I much prefer staying closer to Union Square, where the quality of lodging is as good--if not better--than elsewhere in the city. Downtown has its high-priced old grande dames such as the (Westin) St. Francis, right on the Square, and the recently restored Sheraton Palace, southeast at Market and New Montgomery. On the other end of the scale, there’s one of the more interesting Holiday Inns, which features a Sherlock Holmes Bar--a replica of the famous detective’s study--inspired by the fact that author Sir Arthur Conan Doyle is believed to have stayed in the vicinity. But for my money, the dozens of boutique hotels provide the perfect combination of comfort, service and reasonable prices.
Gentrification has gone wild around Union Square, where once-decrepit hotels have recently been gutted, refurbished and given an individual style of their own. Nothing is wrong with the St. Francis, which despite ownership changes and periodic remodeling still squats imperiously on one corner of Union Square, ensuring since 1904 that all is well.
Even if you can’t afford its $160-and-up rates, drop in for wine or tea, hors d’oeuvres or lunch at the Compass Rose lounge; it’s as good as being at the Plaza in Manhattan. Taking a break from shopping, lounging in the sofas and overstuffed chairs while enjoying high tea and listening to beautiful piano music is about as good as it gets. (Be sure to try the egg-drop crab and shrimp soup.)
Rather than being put off by the children’s presence in such an elegant setting, our friendly waiter Cleve urged them after lunch to take one of the tower elevators to the 32nd floor for a grand view of the city. “Children love it,” Cleve promised. And they did, after being whooshed to the top in the all-glass, outside capsule to a perfect bird’s-eye view of the Financial District and the bay beyond.
Thanks to an interesting little guidebook called “The Literary World of San Francisco and its Environs,” by Don Herron, I learned that the St. Francis was the inspiration for the St. Mark Hotel in Dashiell Hammett’s “The Maltese Falcon.” Also, according to Herron, it was in 1943 over lunch in the hotel’s Mural Room that Ernest Hemingway talked Ingrid Bergman into starring in “For Whom the Bell Tolls.”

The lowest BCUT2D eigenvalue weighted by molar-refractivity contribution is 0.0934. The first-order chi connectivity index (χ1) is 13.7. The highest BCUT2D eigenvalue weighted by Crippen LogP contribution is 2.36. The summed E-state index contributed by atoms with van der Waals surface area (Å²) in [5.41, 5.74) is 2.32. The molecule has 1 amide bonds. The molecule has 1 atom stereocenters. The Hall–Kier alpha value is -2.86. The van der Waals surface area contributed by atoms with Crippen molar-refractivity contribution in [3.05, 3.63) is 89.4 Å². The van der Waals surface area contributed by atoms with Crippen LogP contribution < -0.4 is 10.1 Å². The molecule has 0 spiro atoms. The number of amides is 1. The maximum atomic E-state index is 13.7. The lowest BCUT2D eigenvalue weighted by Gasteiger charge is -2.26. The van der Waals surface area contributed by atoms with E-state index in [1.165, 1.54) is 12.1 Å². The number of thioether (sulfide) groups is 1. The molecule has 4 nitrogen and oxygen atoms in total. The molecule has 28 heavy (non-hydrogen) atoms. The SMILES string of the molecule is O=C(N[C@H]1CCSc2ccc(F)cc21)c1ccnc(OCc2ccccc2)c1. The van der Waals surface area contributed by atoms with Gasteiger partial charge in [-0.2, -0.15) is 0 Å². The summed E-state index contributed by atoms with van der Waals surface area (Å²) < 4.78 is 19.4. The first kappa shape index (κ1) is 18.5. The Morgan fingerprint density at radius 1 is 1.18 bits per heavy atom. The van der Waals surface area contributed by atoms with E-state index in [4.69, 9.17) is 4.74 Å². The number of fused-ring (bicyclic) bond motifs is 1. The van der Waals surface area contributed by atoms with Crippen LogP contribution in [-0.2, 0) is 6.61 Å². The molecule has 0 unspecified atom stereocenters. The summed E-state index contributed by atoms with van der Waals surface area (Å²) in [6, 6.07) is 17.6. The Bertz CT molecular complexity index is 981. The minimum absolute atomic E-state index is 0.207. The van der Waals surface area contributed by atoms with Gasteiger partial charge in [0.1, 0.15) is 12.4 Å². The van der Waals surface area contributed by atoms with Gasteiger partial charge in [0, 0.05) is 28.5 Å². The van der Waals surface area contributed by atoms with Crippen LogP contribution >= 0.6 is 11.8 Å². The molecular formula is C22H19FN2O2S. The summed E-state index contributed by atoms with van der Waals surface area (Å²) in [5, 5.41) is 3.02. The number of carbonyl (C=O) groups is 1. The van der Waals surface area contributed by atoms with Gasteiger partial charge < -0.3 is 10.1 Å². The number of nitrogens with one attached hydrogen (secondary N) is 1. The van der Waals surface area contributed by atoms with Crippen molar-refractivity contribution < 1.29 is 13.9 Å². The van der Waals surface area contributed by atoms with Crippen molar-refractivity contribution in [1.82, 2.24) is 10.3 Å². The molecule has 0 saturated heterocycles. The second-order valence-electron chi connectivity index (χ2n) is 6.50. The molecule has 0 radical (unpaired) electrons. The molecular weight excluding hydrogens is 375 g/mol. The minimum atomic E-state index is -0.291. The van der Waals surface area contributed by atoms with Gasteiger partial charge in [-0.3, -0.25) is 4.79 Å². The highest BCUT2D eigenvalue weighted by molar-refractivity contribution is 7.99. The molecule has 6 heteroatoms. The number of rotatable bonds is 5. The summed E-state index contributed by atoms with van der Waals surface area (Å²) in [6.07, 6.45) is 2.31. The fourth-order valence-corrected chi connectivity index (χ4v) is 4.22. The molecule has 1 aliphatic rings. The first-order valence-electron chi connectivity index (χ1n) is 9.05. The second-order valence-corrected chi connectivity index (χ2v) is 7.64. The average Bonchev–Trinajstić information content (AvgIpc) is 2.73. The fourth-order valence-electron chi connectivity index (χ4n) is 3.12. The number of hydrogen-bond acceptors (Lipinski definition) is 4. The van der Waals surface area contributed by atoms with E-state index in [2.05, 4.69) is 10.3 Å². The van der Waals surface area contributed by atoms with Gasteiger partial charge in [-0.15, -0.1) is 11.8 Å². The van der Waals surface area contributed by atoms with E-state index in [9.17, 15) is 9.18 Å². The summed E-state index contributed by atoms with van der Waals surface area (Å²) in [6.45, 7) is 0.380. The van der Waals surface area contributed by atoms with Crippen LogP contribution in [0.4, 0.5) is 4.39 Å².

There are, of course, other fine hotels around the Square: the Grand Hyatt, the Handlery and the famous (Four Seasons) Clift, the latter of which should have considerable appeal to people who relish the restraint of dress codes. Generally in San Francisco, “West L.A. casual” dress is acceptable, but the Clift still requires jackets and ties in the dining room.
A block away, you can stand in front of the Sir Francis Drake Hotel, which is cited in the Herron book as the inspiration for the line from Allen Ginsberg’s poem “Howl”: “Molach, whose eyes are a thousand blind windows, Molach, whose skyscrapers stand in the long streets like endless Jehovahs.” See if it hits you that way.
The rich literary and artistic history of the Square area is recorded in a series of plaques to those who lived there, including Robert Louis Stevenson (608 Bush St.), Isadora Duncan (501 Taylor) and Bret Harte (Taylor and Post).
These days, a writer or a family on a tight budget would do well to stay in a motel out on Lombard Street and take a bus to enjoy downtown San Francisco. But for those with some--and it doesn’t have to be that much--money to burn, this is the place. Many of the refurbished hotels are moderately priced by big-city standards; the trick is to pick one that provides an adequate level of service.
It is understandable why people will choose a chain or large hotel--to avoid the risk of experimenting with the unknown. But in the Union Square area, you can have the best of both worlds by staying at one of nine hotels run by the Kimco company.
Kimco is the brainchild of a former investment banker named Bill Kimpton, whose firm designs and manages a string of boutique hotels in California, Washington and Oregon. The good news for guests is that Kimco has high standards and sets the right tone and level of service. Each of these hotels has a distinctly different personality, and all have a restaurant in or adjacent to the hotel, a few of which are esteemed. In the afternoons at all 12 San Francisco hotels (nine near Union Square), complimentary wine and cheese are served in hospitable surroundings. The largest and lowest-priced is the 9-story Carlton ($92 per room, $79 on Kimco hotels’ reduced “Winterfest” rates, based on room availability until March 15; breakfast/parking included). The Carlton is the farthest from the Square (four blocks), but its top-floor rooms afford fine views.
Most expensive is the Prescott (rooms start at $155, but the “Winterfest” rate is $109), a 167-room hotel with decor I took to be modeled after an English club setting. The Prescott strikes me as being ideal for grown-up USC types: an efficient and very pleasant gateway to San Francisco fun. During my Thanksgiving visit, it was full of purposefully cheerful people who all seemed to be talking about their last vacation in Hawaii. The hotel features comfortable common lounge areas and the excellent concierge services of Danielle Bennion and Isela Cueva, who cheerfully made all of our theater, ballet and dinner reservations (even running out to pick up the tickets at one theater that wouldn’t leave them at will call on short notice). And it would be hard to beat the room service provided by Wolfgang Puck’s Postrio restaurant, located inside the hotel.